The many faces of Audubon - Explorer, Scientist, Ornithologist, Writer, Artist and Visionary - All self-taught.
A Trip to the Bookstore
I took a trip to the beautiful Blossoms bookstore in Bangalore, India yesterday.
As I walk down the street, dodging vendors, vehicles and wavy pavement blocks a familiar feeling greets me. One of wonder and excitement. What will I find inside this time? fiction? fantasy? perhaps an old pre-loved book on the fascinating facts about fascist regimes.
I go past the display on the street - people browsing through postcards and old comics. I think to myself - are they browsing these on their way out of the store or on their way in?
A strong whiff of old book smell distracts me from my thoughts and the whole world opens up ahead of me. A portal to a whole new universe. I can feel my mind doing a quick check of my bank balance as well as how many more heavy cartons will be needed the next time I move.
I go straight up the narrow staircase, glancing at posters of events along the side, straight into the fiction section. I glance through the graphic novels - something I was meaning to explore and was greeted by a beautiful book tucked away in the corner.
Audubon, On the Wings of the World - A graphic novel by Fabien Grolleau and Jérémie Royer.
I began reading this book at 11:30 PM and finished it at 1:30 AM, two hours later, with a weird knot in my shoulder - a by-product of hunching deep into the book to look at each illustration.
But enough about me and the process of stumbling upon / reading about the book.
The book is a dramatized, depiction of John James Audubon - a controversial but revered American self-taught artist, naturalist and ornithologist. He was most famous for the book Birds of America.
A kaleidoscope of skills
While we read today about multi-faceted, non-linear careers, what I found fascinating was just how diverse Audubon’s skillsets were. Way back in the 1800s. These skills were often used in different combinations to achieve different goals. From fundraising, and investing to travel, publishing and art.
Audubon would set off frequently on long-voyages with a local guide and an apprentice in a quest for birds. This made him great at surviving in different climates and geographies. Resilient and curious, always. (This came at risk of endangering himself, and his team as well as exhausting his savings on these voyages)
He studied birds very carefully. Hundreds of species. Knew how to dissect, sew, construct and set these birds up for preservation and art. He could find subtle differences that distinguished species from memory well before there existed other references.
He understood birds in their natural habitat, studied their patterns of migration, mating, breeding and feeding. He knew where to find them, estimating populations and habitats. (A large part of this involved loud guns, hunting down endangered birds and mammals all for a painting - a practice that would make your skin crawl today but was common practice in it’s times)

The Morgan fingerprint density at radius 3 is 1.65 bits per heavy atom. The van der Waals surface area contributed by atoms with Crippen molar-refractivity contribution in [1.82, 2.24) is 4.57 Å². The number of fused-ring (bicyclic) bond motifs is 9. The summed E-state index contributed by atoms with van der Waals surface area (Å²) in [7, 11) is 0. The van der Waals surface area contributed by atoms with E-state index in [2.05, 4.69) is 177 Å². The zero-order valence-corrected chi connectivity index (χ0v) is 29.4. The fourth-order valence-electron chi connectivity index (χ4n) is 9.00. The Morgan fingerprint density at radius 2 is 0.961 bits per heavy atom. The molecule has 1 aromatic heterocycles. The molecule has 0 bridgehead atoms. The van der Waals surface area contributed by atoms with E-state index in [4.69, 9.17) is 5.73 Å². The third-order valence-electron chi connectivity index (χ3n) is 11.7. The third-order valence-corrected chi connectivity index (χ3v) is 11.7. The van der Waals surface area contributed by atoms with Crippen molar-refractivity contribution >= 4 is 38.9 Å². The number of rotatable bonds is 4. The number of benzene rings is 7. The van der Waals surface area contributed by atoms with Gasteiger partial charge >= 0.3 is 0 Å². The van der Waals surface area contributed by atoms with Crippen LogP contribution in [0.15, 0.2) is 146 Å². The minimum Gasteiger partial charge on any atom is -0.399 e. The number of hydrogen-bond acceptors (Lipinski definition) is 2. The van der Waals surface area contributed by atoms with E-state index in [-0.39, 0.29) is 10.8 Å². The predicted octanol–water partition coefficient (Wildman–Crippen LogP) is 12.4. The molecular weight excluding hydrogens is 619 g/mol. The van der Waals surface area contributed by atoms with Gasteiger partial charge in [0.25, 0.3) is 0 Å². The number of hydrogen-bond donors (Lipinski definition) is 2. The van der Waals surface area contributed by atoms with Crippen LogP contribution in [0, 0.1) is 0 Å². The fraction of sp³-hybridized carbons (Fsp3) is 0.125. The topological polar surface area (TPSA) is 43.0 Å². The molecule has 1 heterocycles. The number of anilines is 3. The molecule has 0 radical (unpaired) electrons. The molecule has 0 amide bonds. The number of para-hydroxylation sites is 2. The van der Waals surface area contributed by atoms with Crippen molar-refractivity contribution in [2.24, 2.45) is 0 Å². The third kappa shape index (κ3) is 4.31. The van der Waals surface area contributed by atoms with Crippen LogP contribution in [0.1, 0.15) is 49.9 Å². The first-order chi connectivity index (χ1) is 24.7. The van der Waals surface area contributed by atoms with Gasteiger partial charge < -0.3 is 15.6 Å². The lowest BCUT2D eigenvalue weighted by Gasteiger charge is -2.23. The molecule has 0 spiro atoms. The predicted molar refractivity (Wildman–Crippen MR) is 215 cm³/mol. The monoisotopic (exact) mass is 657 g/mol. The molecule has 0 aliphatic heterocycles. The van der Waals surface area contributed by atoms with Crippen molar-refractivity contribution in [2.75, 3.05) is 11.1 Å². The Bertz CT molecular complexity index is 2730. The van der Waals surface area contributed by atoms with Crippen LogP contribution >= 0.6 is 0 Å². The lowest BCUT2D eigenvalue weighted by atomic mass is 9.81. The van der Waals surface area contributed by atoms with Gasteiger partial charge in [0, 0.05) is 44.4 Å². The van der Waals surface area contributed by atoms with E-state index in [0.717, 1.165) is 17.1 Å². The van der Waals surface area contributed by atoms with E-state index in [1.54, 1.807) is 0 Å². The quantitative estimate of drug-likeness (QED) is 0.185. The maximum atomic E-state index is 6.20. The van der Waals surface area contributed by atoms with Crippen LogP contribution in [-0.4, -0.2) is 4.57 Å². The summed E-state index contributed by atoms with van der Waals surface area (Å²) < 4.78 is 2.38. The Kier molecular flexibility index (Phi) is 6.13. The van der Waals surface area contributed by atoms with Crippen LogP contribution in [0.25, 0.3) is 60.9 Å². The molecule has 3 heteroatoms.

He wrote a lot. Descriptions of his exploring, his hunts, letters to his family on his voyages, proposals and more. A powerful skill that he kept alive through practice. His descriptions and writings live on.
It was common to bucket detailed, life-less drawings of birds as science and any paintings with expression or action into art. Audubon’s work had birds in postures and habitats that he brought to life. Mid-fight, Mid-flight, expressions of terror, lust, hunger. All the raw, unabashed facets of nature were suddenly brought to the front through his work.
He had a vision to find and document every single bird in America. This crazy obsession took him away from his family, damaged his physical and mental health and brought him close to being wiped out on many occasions. But the vision was so crisp and clear that he kept at it. Eventually, when his work found greater acceptance, he even had an influence on the life of Charles Darwin.
He had no formal training for most of these facets of his life. Self-taught through endless hours of observation, practice, application and reflection. A true life-long learner.
His book took 14 years and endless sacrifice. His work made a huge impact on the way we look at birds.
His life was possible because of his privilege and access to wealth and capital. He also had his share of unethical issues, controversy and extreme shortcomings - not discounting or forgetting them.
A trip to the bookstore, and a journey into a graphic novel led me to learn about the beautiful life of Audubon. Imagine what you could do with a trip to the bookstore with your child this weekend.
Most children are like Audubon - full of skills, potential and extremely hard to bucket.
So let’s try to give children avenues to explore, expand and go on some magical expeditions learning about everything from birds to blackholes. And one day, they too will leave gigantic legacies behind, making a huge impact on all our lives.
Have a playful weekend,